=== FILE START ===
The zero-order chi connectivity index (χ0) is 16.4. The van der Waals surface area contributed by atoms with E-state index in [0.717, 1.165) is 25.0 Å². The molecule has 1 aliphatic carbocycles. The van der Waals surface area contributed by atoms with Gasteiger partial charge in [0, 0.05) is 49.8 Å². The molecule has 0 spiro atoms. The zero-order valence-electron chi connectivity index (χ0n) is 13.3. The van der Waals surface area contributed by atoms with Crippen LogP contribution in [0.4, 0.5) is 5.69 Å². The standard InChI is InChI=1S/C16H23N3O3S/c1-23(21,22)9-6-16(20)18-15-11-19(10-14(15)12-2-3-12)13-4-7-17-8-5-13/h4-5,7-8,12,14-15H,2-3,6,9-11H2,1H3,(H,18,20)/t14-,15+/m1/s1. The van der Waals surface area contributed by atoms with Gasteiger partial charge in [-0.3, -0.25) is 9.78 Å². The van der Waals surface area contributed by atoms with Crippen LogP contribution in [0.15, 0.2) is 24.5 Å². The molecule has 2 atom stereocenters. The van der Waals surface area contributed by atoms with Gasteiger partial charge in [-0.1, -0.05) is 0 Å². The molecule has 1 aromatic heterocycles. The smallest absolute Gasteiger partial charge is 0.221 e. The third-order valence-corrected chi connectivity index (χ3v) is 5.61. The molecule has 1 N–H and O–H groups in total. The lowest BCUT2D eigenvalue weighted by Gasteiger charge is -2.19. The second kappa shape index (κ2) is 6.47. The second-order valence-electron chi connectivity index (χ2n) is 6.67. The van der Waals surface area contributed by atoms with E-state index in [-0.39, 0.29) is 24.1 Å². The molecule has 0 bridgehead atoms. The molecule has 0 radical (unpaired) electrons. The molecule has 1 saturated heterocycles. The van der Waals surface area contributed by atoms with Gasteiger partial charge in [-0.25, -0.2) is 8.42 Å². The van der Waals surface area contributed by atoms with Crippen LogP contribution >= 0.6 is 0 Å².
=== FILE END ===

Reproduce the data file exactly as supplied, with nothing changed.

The zero-order chi connectivity index (χ0) is 16.4. The van der Waals surface area contributed by atoms with E-state index in [0.717, 1.165) is 25.0 Å². The molecule has 1 aliphatic carbocycles. The van der Waals surface area contributed by atoms with Gasteiger partial charge in [0, 0.05) is 49.8 Å². The molecule has 0 spiro atoms. The zero-order valence-electron chi connectivity index (χ0n) is 13.3. The van der Waals surface area contributed by atoms with Crippen LogP contribution in [0.4, 0.5) is 5.69 Å². The standard InChI is InChI=1S/C16H23N3O3S/c1-23(21,22)9-6-16(20)18-15-11-19(10-14(15)12-2-3-12)13-4-7-17-8-5-13/h4-5,7-8,12,14-15H,2-3,6,9-11H2,1H3,(H,18,20)/t14-,15+/m1/s1. The van der Waals surface area contributed by atoms with Gasteiger partial charge in [-0.3, -0.25) is 9.78 Å². The van der Waals surface area contributed by atoms with Crippen LogP contribution in [0.15, 0.2) is 24.5 Å². The molecule has 2 atom stereocenters. The van der Waals surface area contributed by atoms with Gasteiger partial charge in [-0.1, -0.05) is 0 Å². The molecule has 1 aromatic heterocycles. The smallest absolute Gasteiger partial charge is 0.221 e. The third-order valence-corrected chi connectivity index (χ3v) is 5.61. The molecule has 1 N–H and O–H groups in total. The lowest BCUT2D eigenvalue weighted by Gasteiger charge is -2.19. The second kappa shape index (κ2) is 6.47. The second-order valence-electron chi connectivity index (χ2n) is 6.67. The van der Waals surface area contributed by atoms with E-state index in [-0.39, 0.29) is 24.1 Å². The molecule has 0 bridgehead atoms. The molecule has 0 radical (unpaired) electrons. The molecule has 1 saturated heterocycles. The van der Waals surface area contributed by atoms with Gasteiger partial charge in [-0.25, -0.2) is 8.42 Å². The van der Waals surface area contributed by atoms with Crippen LogP contribution >= 0.6 is 0 Å².